Review by Simon Pinion
Mark Knopfler and friends, Shepherd's Bush Empire, July 24, 2002.
AN EVENING billed under a famous individual artist's name can be risky. Will
Mick Jagger just play his solo stuff or the Stones? Will Art Garfunkel stick
to solo obscurity or unleash a Simon and Garfunkel classic? The story was
the same with Mark Knopfler at Shepherd's Bush Empire.
Billed as Mark Knopfler and Friends, it was tricky to call. Hardly heard solo tunes or Dire Straits hits? The crowd (and me) were hoping for the latter.
This is something Mr Knopfler cleared up early. "We'll have Hillbillies stuff in the first half, going into the Straits in the second. If that's alright?" Everyone seemed to think it was more than alright.
It was the middle of three sold out nights, all in aid of the Teenage Cancer Trust, of which Mark Knopfler is a patron. It is always great to help an excellent cause at the same time as enjoying an event, and this was to be no exception.
The Hillbillies (some of them do fit their name!) came on to Calling Elvis, which is a Dire Straits tune, but which was obviously chosen to kickstart the evening. I wasn't familiar with the rest of their set, but enjoyed it nevertheless.
There were three band members (one of them Knopfler) who could take on lead vocals. All of them had excellent voices which were matched to the Hillbillies' varying styles. Going from country to rock to blues, their set had something for everyone. Their togetherness and obvious enjoyment of the music, along with Knopfler's guitar solos, made it enjoyable to even virgin Hillbillie listeners.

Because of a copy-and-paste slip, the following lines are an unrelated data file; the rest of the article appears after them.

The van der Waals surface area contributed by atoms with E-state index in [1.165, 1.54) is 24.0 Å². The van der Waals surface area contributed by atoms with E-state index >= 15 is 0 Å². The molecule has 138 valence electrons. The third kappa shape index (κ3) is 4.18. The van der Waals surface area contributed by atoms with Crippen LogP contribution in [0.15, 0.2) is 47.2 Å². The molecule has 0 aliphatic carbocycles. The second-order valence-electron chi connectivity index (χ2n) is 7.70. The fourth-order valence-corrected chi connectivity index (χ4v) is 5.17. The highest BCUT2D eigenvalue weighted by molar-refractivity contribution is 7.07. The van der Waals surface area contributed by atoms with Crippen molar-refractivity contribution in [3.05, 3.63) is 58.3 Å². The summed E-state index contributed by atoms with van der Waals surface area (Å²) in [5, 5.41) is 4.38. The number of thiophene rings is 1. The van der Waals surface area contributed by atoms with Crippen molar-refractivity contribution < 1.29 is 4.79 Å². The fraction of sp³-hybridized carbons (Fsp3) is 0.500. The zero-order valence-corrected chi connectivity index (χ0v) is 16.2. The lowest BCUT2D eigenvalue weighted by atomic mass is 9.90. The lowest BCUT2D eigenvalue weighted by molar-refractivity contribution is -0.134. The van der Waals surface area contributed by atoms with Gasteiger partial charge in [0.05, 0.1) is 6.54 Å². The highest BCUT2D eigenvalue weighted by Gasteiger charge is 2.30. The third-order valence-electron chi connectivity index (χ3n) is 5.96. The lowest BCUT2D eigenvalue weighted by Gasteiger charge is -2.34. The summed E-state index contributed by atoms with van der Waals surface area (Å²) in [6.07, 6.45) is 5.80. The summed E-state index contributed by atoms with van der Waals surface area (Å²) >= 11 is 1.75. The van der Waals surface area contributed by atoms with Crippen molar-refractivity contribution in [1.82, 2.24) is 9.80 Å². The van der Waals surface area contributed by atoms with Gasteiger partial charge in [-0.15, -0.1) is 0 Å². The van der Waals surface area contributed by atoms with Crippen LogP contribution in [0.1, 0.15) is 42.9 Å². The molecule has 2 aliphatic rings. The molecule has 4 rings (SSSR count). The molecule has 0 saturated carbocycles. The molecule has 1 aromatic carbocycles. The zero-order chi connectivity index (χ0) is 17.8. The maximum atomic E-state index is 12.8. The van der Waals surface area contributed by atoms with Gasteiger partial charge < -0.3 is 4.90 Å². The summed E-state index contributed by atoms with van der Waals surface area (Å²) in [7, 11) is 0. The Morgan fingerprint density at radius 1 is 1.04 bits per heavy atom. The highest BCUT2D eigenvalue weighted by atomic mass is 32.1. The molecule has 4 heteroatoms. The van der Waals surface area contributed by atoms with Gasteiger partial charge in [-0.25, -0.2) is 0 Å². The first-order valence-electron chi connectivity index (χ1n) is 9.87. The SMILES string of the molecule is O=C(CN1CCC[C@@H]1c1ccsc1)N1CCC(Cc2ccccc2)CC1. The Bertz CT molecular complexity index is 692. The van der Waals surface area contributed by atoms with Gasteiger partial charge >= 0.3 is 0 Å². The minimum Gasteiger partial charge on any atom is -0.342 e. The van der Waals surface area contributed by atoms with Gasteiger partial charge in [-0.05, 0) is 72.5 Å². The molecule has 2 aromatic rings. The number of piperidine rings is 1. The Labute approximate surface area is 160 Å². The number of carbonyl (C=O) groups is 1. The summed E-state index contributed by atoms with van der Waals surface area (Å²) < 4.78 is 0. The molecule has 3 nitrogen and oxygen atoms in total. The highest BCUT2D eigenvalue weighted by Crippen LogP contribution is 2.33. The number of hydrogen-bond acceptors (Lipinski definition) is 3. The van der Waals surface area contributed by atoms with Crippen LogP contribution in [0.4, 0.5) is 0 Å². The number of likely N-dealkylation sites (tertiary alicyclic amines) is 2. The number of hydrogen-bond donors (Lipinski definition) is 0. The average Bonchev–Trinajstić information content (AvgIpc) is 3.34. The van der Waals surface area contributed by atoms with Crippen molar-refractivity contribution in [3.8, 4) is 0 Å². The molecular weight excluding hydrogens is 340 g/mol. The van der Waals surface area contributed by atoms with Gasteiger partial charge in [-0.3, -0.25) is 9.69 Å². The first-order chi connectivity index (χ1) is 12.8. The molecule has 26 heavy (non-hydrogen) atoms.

The arrival of Jools Holland for a couple of tunes spiced it up even more.
The second half of the show really upped the tempo from the Hillbillies' meandering first half. The highlights of which were Sultans of Swing, Money For Nothing, Brothers in Arms, Walk of Life and Romeo and Juliet, to name a few.
This is the time when the crowd seemed to know every word and await every guitar note; there was even a stage when the crowd went into a kind of impromptu football chant and the band improvised a musical accompaniment.
The new track they played was the title track from Auf Weidersehen II soundtrack, which saw Jimmy Nail come out to sing backing vocals. "I needed a genuine Geordie for this one," Knopfler said. This is what he got, Jimmy Nail loved every minute and even stayed on for Money For Nothing, taking Sting's role.
Money For Nothing, closely followed by the Brothers in Arms guitar solo, were my personal highlights. Mark Knopfler's super laidback style, and stage banter, make it obvious why he is seen as a great frontman. With over a two-hour set, his work in aid of the Teenage Cancer Trust was superb and I think anyone who allowed their 'Walk of Life' to take them to Shepherd's Bush would be pleased they did.
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